Cars & Coffee: Trancas Country Market, 8.6.2017
Photography by Alex Sobran
From hindsight’s perspective, the Cars and Coffee format for automotive assemblies is a a no-brainer, and it’s become such a staple of the enthusiast’s weekend that recalling the time before its existence is difficult. Like so many things, the best results come from the simplest plans—in this case, bringing all kinds of people and cars together for a no-stakes show that still manages to compel an attendance worthy of any concours lawn or gravel.
The variety is undoubtedly a big factor in the appeal—where else will you find yellow Carrera GTs neighboring up to green Land Rovers?—but there is another side to this inclusivity. Beyond the simple capacities of the various shopping malls parking lots and convention centers that host these Sunday morning migrations, there is the degenerative behavior that emerges when the crowds swell enough to call to some peoples’ vanity; attempting burnouts after redlining a cold engine is often the death knell of a good show.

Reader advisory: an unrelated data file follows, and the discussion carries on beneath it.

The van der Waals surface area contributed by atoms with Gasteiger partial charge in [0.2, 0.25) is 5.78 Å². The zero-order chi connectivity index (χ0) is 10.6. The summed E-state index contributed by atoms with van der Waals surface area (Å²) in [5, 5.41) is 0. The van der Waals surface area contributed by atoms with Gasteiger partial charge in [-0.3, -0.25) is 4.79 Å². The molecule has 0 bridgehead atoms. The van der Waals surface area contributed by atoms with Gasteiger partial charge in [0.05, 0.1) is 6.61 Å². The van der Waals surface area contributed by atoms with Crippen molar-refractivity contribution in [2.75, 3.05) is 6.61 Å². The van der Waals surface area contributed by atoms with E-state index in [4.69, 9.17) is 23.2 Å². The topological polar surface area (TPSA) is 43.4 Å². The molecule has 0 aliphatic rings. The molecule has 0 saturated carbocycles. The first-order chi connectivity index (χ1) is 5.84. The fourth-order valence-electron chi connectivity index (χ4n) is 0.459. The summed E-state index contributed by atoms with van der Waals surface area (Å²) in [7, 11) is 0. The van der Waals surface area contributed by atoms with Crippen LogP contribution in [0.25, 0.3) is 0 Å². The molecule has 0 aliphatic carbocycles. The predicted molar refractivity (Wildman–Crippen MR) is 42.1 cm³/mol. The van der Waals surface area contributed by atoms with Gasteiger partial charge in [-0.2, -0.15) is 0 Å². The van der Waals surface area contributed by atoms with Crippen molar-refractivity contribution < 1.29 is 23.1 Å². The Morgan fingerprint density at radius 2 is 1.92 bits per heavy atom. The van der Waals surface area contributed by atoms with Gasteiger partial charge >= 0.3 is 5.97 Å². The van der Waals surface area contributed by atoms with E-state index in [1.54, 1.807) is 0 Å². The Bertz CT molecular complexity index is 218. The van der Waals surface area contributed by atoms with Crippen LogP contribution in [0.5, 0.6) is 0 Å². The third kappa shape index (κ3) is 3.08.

Thankfully, our favorite local edition of Cars and Coffee at Trancas Country Market hasn’t yet had the breach of maturity that’s folded so many other events like it, even as it’s continued to grow to the point where finding a spot to park where others might actually see your car requires an arrival time that’s edging ever closer toward the sun’s. The first Sunday of every month is pretty much the only time we’re ever happy to wake up early on a weekend, and we’re sure you have a similar situation.
So, did you attend a Cars and Coffee-type gathering this weekend? What do you think about the sustainability of these types of events? Is it inevitable that they reach a critical mass and then must be canceled and moved elsewhere for the cycle to repeat? If you attempt to trim the bad apples by making the thing exclusive, even in the slightest amount, do you squash what makes them worth saving in the first place? Anyway, I hope you enjoy our gallery from this month’s show, there was plenty to set an early alarm for.